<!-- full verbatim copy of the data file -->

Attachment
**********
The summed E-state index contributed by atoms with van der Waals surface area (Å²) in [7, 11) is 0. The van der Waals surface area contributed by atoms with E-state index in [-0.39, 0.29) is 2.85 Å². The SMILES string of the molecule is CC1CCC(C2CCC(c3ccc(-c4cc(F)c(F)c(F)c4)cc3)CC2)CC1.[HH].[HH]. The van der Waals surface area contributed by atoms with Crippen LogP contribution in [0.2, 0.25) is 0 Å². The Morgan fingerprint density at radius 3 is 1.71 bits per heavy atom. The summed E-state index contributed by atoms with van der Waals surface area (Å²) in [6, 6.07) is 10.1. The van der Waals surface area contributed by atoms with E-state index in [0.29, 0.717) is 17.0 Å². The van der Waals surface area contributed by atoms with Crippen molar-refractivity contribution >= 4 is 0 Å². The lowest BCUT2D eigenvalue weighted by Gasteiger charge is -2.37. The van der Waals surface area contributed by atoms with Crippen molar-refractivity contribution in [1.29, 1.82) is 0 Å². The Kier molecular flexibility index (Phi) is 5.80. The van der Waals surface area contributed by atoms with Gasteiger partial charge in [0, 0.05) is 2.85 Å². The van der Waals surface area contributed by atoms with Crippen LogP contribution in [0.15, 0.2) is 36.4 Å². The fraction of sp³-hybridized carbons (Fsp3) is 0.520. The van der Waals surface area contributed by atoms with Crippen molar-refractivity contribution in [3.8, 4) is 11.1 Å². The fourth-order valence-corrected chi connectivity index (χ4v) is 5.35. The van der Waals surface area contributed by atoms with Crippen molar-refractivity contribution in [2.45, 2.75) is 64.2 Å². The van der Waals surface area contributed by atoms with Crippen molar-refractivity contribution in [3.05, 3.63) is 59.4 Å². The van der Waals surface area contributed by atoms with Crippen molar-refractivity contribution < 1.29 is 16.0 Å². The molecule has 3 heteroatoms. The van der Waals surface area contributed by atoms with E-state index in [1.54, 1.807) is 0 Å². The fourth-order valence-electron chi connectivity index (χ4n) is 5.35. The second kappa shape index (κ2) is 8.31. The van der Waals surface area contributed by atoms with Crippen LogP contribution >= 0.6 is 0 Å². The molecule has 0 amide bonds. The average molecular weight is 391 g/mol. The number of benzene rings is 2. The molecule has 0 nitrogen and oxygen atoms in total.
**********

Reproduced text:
The summed E-state index contributed by atoms with van der Waals surface area (Å²) in [7, 11) is 0. The van der Waals surface area contributed by atoms with E-state index in [-0.39, 0.29) is 2.85 Å². The SMILES string of the molecule is CC1CCC(C2CCC(c3ccc(-c4cc(F)c(F)c(F)c4)cc3)CC2)CC1.[HH].[HH]. The van der Waals surface area contributed by atoms with Crippen LogP contribution in [0.2, 0.25) is 0 Å². The Morgan fingerprint density at radius 3 is 1.71 bits per heavy atom. The summed E-state index contributed by atoms with van der Waals surface area (Å²) in [6, 6.07) is 10.1. The van der Waals surface area contributed by atoms with E-state index in [0.29, 0.717) is 17.0 Å². The van der Waals surface area contributed by atoms with Crippen molar-refractivity contribution >= 4 is 0 Å². The lowest BCUT2D eigenvalue weighted by Gasteiger charge is -2.37. The van der Waals surface area contributed by atoms with Crippen molar-refractivity contribution in [1.29, 1.82) is 0 Å². The Kier molecular flexibility index (Phi) is 5.80. The van der Waals surface area contributed by atoms with Gasteiger partial charge in [0, 0.05) is 2.85 Å². The van der Waals surface area contributed by atoms with Crippen LogP contribution in [0.15, 0.2) is 36.4 Å². The fraction of sp³-hybridized carbons (Fsp3) is 0.520. The van der Waals surface area contributed by atoms with Crippen molar-refractivity contribution in [3.8, 4) is 11.1 Å². The fourth-order valence-corrected chi connectivity index (χ4v) is 5.35. The van der Waals surface area contributed by atoms with Crippen molar-refractivity contribution in [2.45, 2.75) is 64.2 Å². The van der Waals surface area contributed by atoms with Crippen molar-refractivity contribution in [3.05, 3.63) is 59.4 Å². The van der Waals surface area contributed by atoms with Crippen molar-refractivity contribution < 1.29 is 16.0 Å². The molecule has 3 heteroatoms. The van der Waals surface area contributed by atoms with E-state index in [1.54, 1.807) is 0 Å². The fourth-order valence-electron chi connectivity index (χ4n) is 5.35. The second kappa shape index (κ2) is 8.31. The van der Waals surface area contributed by atoms with Crippen LogP contribution >= 0.6 is 0 Å². The molecule has 0 amide bonds. The average molecular weight is 391 g/mol. The number of benzene rings is 2. The molecule has 0 nitrogen and oxygen atoms in total.